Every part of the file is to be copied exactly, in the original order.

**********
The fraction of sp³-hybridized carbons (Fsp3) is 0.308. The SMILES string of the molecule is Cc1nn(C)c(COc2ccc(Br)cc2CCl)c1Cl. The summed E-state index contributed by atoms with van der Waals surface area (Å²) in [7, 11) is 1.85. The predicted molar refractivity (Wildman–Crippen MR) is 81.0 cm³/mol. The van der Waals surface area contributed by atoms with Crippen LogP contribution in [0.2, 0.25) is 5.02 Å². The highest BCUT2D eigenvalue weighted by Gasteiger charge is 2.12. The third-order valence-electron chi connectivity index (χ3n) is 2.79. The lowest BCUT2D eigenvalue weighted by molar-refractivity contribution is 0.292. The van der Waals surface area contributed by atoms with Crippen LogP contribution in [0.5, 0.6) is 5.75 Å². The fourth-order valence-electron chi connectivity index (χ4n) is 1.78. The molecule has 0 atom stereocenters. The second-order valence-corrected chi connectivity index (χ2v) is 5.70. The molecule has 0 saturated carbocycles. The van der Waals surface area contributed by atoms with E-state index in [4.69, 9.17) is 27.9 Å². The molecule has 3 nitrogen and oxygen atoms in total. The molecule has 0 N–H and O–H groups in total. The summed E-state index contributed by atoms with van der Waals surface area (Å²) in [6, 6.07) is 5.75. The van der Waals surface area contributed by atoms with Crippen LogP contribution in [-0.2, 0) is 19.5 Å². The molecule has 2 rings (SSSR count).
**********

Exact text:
The fraction of sp³-hybridized carbons (Fsp3) is 0.308. The SMILES string of the molecule is Cc1nn(C)c(COc2ccc(Br)cc2CCl)c1Cl. The summed E-state index contributed by atoms with van der Waals surface area (Å²) in [7, 11) is 1.85. The predicted molar refractivity (Wildman–Crippen MR) is 81.0 cm³/mol. The van der Waals surface area contributed by atoms with Crippen LogP contribution in [0.2, 0.25) is 5.02 Å². The highest BCUT2D eigenvalue weighted by Gasteiger charge is 2.12. The third-order valence-electron chi connectivity index (χ3n) is 2.79. The lowest BCUT2D eigenvalue weighted by molar-refractivity contribution is 0.292. The van der Waals surface area contributed by atoms with Crippen LogP contribution in [0.5, 0.6) is 5.75 Å². The fourth-order valence-electron chi connectivity index (χ4n) is 1.78. The molecule has 0 atom stereocenters. The second-order valence-corrected chi connectivity index (χ2v) is 5.70. The molecule has 0 saturated carbocycles. The van der Waals surface area contributed by atoms with E-state index in [4.69, 9.17) is 27.9 Å². The molecule has 3 nitrogen and oxygen atoms in total. The molecule has 0 N–H and O–H groups in total. The summed E-state index contributed by atoms with van der Waals surface area (Å²) in [6, 6.07) is 5.75. The van der Waals surface area contributed by atoms with Crippen LogP contribution in [-0.2, 0) is 19.5 Å². The molecule has 2 rings (SSSR count).